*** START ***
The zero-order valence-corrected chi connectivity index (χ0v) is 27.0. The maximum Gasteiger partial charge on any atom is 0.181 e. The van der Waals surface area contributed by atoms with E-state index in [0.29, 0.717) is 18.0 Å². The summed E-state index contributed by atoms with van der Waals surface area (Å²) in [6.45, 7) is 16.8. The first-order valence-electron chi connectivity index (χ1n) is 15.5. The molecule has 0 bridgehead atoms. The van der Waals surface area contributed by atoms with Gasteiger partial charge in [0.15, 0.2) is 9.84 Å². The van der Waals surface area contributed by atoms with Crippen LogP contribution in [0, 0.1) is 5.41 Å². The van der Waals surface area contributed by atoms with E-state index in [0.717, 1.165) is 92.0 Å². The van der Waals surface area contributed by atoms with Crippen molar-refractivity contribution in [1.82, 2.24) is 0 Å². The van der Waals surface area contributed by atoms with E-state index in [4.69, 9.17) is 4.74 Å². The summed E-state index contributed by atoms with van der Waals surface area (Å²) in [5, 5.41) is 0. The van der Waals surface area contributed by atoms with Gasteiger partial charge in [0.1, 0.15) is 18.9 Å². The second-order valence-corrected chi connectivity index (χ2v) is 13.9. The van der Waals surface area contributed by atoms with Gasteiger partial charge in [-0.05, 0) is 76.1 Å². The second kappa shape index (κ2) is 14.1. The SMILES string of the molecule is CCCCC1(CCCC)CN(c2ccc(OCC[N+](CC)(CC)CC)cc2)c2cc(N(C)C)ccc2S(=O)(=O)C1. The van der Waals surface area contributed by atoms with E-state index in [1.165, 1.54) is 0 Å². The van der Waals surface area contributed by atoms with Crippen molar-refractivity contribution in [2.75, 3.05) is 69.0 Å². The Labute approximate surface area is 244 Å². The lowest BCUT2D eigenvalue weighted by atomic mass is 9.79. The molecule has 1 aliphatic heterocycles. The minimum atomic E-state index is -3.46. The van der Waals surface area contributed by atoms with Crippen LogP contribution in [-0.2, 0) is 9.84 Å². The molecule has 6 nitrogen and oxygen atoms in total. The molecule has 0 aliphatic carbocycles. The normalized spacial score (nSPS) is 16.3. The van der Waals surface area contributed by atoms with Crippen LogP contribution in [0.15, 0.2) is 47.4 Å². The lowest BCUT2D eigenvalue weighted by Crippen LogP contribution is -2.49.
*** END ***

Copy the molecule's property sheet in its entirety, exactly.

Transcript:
The zero-order valence-corrected chi connectivity index (χ0v) is 27.0. The maximum Gasteiger partial charge on any atom is 0.181 e. The van der Waals surface area contributed by atoms with E-state index in [0.29, 0.717) is 18.0 Å². The summed E-state index contributed by atoms with van der Waals surface area (Å²) in [6.45, 7) is 16.8. The first-order valence-electron chi connectivity index (χ1n) is 15.5. The molecule has 0 bridgehead atoms. The van der Waals surface area contributed by atoms with Gasteiger partial charge in [0.15, 0.2) is 9.84 Å². The van der Waals surface area contributed by atoms with Crippen LogP contribution in [0, 0.1) is 5.41 Å². The van der Waals surface area contributed by atoms with E-state index in [0.717, 1.165) is 92.0 Å². The van der Waals surface area contributed by atoms with Crippen molar-refractivity contribution in [1.82, 2.24) is 0 Å². The van der Waals surface area contributed by atoms with E-state index in [4.69, 9.17) is 4.74 Å². The summed E-state index contributed by atoms with van der Waals surface area (Å²) in [5, 5.41) is 0. The van der Waals surface area contributed by atoms with Gasteiger partial charge in [0.1, 0.15) is 18.9 Å². The second-order valence-corrected chi connectivity index (χ2v) is 13.9. The van der Waals surface area contributed by atoms with Gasteiger partial charge in [-0.05, 0) is 76.1 Å². The second kappa shape index (κ2) is 14.1. The SMILES string of the molecule is CCCCC1(CCCC)CN(c2ccc(OCC[N+](CC)(CC)CC)cc2)c2cc(N(C)C)ccc2S(=O)(=O)C1. The van der Waals surface area contributed by atoms with E-state index in [1.165, 1.54) is 0 Å². The van der Waals surface area contributed by atoms with Crippen molar-refractivity contribution in [2.75, 3.05) is 69.0 Å². The Labute approximate surface area is 244 Å². The lowest BCUT2D eigenvalue weighted by atomic mass is 9.79. The molecule has 1 aliphatic heterocycles. The minimum atomic E-state index is -3.46. The van der Waals surface area contributed by atoms with Crippen LogP contribution in [-0.2, 0) is 9.84 Å². The molecule has 6 nitrogen and oxygen atoms in total. The molecule has 0 aliphatic carbocycles. The normalized spacial score (nSPS) is 16.3. The van der Waals surface area contributed by atoms with Crippen LogP contribution in [0.15, 0.2) is 47.4 Å². The lowest BCUT2D eigenvalue weighted by Crippen LogP contribution is -2.49.